Tag Archives: Idenity


The late Summer and early Fall of 2006 marked a turning point in these 7 Years of Sundays. I will let this (and perhaps a few other) summary entries span those months for a couple of reasons.

1.      This part of the journey was defined by an un-folding drama I referred to having begun back in January. The details of this journey need to remain private.

2.      In addition, there are so MANY details, that this blog would become a bog.

3.      The details frankly aren’t important as they relate to the goal of this blog: contextualize a 7 year season in one man’s life.

So here’s the stuff that seems to matter that came out of the Fall of ’06:

Sin is sin. Even those of us who try really hard and with the best of intentions to avoid creating a higherarchy of bad behavior, still do. But once you find yourself really drowning in the cold waters of sin…convinced that life as you know it is about to end; looking around for someone to blame or someone who is worse off than you can finally be seen for it’s true value: nothing.

I learned via the most visceral and kinesthetic means I can imagine that the line between “offender” and “victim” is a fiction for most of us. Certainly for me. Yes, there are VICTIMS of war and poverty and bad policy around the globe. No one brings brain cancer on themselves; calling them VICTIM is accurate. But I’m not talking about that kind of thing. I’m talking about how we judge each other. How we hold up “this” or “that” and compare it to some template of justice to determine whether OUR hardship has earned us the right to lord it over others. It’s the national past time of the USA and it has been refined to an art form in the church, and I am guilty of doing it.

World, please forgive me.

Work in a Brothel

On Tuesday the Jones family is crowded into my office sitting in a semi-circle on chairs hastily borrowed from the auditorium. Nancy died last week. The matriarch. They are in various stages of emotional turmoil – the kind of thing one would expect. The kind of thing I’ve experienced before.

They are a timid clan. None of them able to make sustained eye contact for more than a few seconds before awkwardly looking away to relieve the tension they’re feeling at being here with a functional stranger and talking about  the deep things of life and death.

It is the first time I have met the widower, as he hands me the life story of his wife of 37 years to summarize.

Relative number 1 I have met once before – a brief, formal handshake at some meaningless event, as I recall. Relative number 2 sits with her two, moon-faced toddlers who stare blankly, un-smiling, vacuous. She is similarly flat; no emotional edges to feel for and peel back, slate-smooth.

Relative number 3, I am most familiar with, but this is not saying much. I have visited the group she is a part of several times in an official capacity. I visited her in the hospital once. Prayed for her. Read to her from the Bible. I have no idea if she cared. It seemed to me at the time that she simply expected this particular service to be performed for her, and being that it was in fact performed, one could speculate that she experienced an almost-emotion akin to satisfaction – but you couldn’t tell by looking.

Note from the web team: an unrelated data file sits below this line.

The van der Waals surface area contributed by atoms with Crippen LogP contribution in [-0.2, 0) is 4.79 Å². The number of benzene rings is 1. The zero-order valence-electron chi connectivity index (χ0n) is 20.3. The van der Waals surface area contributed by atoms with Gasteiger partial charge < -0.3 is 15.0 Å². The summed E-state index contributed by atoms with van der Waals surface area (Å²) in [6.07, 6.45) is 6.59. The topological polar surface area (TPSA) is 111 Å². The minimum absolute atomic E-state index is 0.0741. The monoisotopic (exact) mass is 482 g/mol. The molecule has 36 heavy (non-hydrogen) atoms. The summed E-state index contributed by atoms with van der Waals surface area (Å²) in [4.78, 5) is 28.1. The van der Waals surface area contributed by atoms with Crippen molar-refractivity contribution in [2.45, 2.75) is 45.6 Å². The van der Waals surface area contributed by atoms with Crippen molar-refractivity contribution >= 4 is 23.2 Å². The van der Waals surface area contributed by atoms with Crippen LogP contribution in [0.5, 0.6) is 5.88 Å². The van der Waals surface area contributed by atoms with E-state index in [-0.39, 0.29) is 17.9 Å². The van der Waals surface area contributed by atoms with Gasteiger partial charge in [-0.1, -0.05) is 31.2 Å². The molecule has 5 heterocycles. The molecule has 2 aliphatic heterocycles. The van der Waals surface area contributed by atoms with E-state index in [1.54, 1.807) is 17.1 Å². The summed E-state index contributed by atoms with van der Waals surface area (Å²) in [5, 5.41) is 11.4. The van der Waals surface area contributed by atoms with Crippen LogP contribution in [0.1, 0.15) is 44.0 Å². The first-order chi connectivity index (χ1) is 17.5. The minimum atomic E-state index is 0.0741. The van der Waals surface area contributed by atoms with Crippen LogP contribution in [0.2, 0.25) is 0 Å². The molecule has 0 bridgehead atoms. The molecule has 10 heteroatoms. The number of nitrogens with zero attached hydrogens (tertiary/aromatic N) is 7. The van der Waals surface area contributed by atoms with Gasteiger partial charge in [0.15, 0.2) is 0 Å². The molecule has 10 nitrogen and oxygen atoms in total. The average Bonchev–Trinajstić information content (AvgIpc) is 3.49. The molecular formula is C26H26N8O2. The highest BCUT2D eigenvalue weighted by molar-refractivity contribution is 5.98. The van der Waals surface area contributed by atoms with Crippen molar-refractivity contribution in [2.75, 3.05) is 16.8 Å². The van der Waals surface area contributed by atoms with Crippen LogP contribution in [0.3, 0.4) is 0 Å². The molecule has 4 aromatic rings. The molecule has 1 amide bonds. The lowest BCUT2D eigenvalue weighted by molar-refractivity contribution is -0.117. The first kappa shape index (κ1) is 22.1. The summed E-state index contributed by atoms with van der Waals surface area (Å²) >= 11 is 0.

So, this monochromatic group sits before me and is asking me to do a job for them. These people whom I really don’t know at all are hiring me to create some emotional context for them to grieve. They need a professional actor/priest.

I’m being asked to perform. To plumb them for un-named feelings and weave them into some coherent performance that will make them feel something that is definable.

I’m being asked to provide a professional service. They are saying, “Be our emotions for us. Put some kind of public face on the things we have never been able to express ourselves, and are only now overtaking us. We’re scared – it’s all going to come out with spit and bile and coughing. We’ll gag on it – we’ll stop breathing and pass out, panic is overtaking us – what is this thing that is happening to us?! Give us some order!”

If they had more experience with grieving, the adults would , at least, recognize that orgasms are a close kin – the “little death”, it’s called in France.

“Don’t be afraid….let it come.

Let it overtake you – fall backwards into the warmth of it all.

Don’t think about the stained sheets, or the noises we make.

Let it flow –  there is no judgment. You were built for this. Let it come. Let it come.”

But they will not.

They will instead ask me to be their whore. I will fake an orgasm for them. I will throw my head back and scream with my wrists crossed over my head and my eyes shut in pretend abandon. They will watch with a mix of longing, horror, desire, disgust and a certain awareness that it is at least mostly…an act.

But somehow the act of watching it, will for them be enough. They can convince themselves that they have mourned fully and deeply, and so go back to work on Monday – carrying the dirty little secret that they’ve been with a whore, and no one at the office will ever know.

What strange little things we do. How we rub up against each other like this. How we build institutions to make it possible. How we are taught from the earliest  that we must manage our experiences in a certain way. That they must be put into a context FOR us.

For me to do this is obedience. I am repulsed by the idea on a certain level – yet I see it’s necessity. I see it reflected in every culture, throughout all of history. Yahweh rejected LITERAL temple prostitution – but he instituted a kind of ritualized one – one that didn’t require the actual act of intercourse.

Why this is important to Him – I do not fully understand. But I know that it is true, and I am a player in this intimacy drama. I must obey.


Hebrew 8085 Shaw Maw to hear intelligently.

Greek 5219 to HEAR UNDER to listen attentively.